Several years ago a client of mine came in with his girlfriend and suddenly burst into tears when I asked him to explain what had happened. He told me how he had planned suicide when a woman came across him and stopped him from going ahead. That was his girlfriend he came to visit me with.
I have had at least three clients actually commit suicide during a five-year Chapter 13 bankruptcy, which is about three times the national average, so there is a real risk of depression and desperation in bankruptcy. We all learned of the wealthy men who had lost it all leaping from buildings in the Great Depression. And indeed when vicious creditors or snide family members turn on you you really do need bankruptcy.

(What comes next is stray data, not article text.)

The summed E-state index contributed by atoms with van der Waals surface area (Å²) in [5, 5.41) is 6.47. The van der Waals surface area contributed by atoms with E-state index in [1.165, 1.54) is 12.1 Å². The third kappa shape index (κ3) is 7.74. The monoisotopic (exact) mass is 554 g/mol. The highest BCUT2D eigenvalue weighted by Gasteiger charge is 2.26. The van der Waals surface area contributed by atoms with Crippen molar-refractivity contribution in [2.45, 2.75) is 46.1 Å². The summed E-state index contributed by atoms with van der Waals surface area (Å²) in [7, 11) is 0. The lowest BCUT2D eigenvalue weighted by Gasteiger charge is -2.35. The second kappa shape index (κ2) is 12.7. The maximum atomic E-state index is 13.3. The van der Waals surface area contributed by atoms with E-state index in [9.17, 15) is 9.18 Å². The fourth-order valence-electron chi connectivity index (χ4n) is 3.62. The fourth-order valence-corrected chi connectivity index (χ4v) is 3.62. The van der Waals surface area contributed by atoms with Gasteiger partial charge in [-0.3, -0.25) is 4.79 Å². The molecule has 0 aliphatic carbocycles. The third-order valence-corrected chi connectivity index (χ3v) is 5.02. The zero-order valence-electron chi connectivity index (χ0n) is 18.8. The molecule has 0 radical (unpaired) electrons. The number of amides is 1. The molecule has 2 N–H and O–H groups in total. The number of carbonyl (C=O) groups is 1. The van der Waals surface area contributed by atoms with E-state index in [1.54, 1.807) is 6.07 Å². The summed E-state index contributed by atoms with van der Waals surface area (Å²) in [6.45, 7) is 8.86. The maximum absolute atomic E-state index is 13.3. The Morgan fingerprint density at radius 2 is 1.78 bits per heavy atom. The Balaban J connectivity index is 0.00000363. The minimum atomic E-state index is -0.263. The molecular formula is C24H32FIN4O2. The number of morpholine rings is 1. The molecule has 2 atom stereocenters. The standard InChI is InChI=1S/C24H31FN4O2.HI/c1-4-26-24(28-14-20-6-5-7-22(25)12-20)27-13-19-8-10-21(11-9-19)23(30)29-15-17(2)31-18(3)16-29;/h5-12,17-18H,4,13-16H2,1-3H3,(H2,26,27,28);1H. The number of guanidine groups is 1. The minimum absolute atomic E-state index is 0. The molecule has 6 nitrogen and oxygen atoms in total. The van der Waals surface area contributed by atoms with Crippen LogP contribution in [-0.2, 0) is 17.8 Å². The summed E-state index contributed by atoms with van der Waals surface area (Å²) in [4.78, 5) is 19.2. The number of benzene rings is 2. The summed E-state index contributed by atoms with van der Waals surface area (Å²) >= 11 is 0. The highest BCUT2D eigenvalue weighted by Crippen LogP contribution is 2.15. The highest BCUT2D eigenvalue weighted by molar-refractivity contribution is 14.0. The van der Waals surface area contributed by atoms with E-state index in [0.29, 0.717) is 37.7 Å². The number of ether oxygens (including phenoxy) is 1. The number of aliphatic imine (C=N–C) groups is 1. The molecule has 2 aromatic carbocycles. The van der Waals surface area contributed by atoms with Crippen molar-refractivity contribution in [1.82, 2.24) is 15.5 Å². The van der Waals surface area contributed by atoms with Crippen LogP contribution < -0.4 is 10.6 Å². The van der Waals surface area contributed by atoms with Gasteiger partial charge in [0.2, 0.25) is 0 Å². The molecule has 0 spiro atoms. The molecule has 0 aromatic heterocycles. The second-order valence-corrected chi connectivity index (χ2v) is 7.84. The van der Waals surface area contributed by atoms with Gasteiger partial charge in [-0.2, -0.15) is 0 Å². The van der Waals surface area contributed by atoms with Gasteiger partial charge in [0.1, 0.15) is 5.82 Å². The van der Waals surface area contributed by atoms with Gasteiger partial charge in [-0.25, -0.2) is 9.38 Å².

There was a time before there was bankruptcy when creditors could use almost any means to recover their money – they could jump through your window and take your silver. Terrible things happened and so the concept of bankruptcy was invented. After all, you can’t squeeze blood from a stone, you can’t have an endless state of desperate insolvency with no hope for respite, so the standard bankruptcy concept emerged. The debt would be forgiven but you would have to hand over your assets.
The United States has always been a debtor friendly nation – debtor prisons supplied many of the early settler populations and our Chapter 11 is regarded with incredulity in most parts of the world. Here in New York, for example, a liquidation Chapter 7 couple can keep $260,000 in realty assets while discharging all their debt in bankruptcy.
There really is no good reason why financial stress should lead to suicide. We bankruptcy attorneys can solve almost any problem, although most of our clients have not slept for six (6) months, they always emerge with a lighter more confident step once they have seen us.
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